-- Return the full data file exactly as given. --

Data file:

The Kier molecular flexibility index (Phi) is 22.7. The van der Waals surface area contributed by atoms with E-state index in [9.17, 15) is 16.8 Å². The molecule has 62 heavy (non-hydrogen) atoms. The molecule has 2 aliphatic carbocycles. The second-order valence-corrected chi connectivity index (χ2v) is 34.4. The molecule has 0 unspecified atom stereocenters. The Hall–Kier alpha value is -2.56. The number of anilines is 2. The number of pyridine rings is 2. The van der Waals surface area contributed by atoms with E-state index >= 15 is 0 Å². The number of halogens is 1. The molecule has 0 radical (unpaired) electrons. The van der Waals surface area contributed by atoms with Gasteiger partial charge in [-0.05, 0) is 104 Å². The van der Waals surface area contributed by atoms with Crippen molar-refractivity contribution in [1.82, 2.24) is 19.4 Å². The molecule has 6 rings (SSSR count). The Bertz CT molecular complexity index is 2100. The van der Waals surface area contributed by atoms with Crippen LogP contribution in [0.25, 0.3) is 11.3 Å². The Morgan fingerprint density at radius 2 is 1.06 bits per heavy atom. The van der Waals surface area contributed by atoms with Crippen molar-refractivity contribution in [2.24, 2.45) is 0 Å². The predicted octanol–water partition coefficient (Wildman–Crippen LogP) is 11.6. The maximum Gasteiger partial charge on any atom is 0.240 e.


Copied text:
The Kier molecular flexibility index (Phi) is 22.7. The van der Waals surface area contributed by atoms with E-state index in [9.17, 15) is 16.8 Å². The molecule has 62 heavy (non-hydrogen) atoms. The molecule has 2 aliphatic carbocycles. The second-order valence-corrected chi connectivity index (χ2v) is 34.4. The molecule has 0 unspecified atom stereocenters. The Hall–Kier alpha value is -2.56. The number of anilines is 2. The number of pyridine rings is 2. The van der Waals surface area contributed by atoms with E-state index >= 15 is 0 Å². The number of halogens is 1. The molecule has 0 radical (unpaired) electrons. The van der Waals surface area contributed by atoms with Gasteiger partial charge in [-0.05, 0) is 104 Å². The van der Waals surface area contributed by atoms with Crippen molar-refractivity contribution in [1.82, 2.24) is 19.4 Å². The molecule has 6 rings (SSSR count). The Bertz CT molecular complexity index is 2100. The van der Waals surface area contributed by atoms with Crippen LogP contribution in [0.25, 0.3) is 11.3 Å². The Morgan fingerprint density at radius 2 is 1.06 bits per heavy atom. The van der Waals surface area contributed by atoms with Crippen molar-refractivity contribution in [2.24, 2.45) is 0 Å². The predicted octanol–water partition coefficient (Wildman–Crippen LogP) is 11.6. The maximum Gasteiger partial charge on any atom is 0.240 e.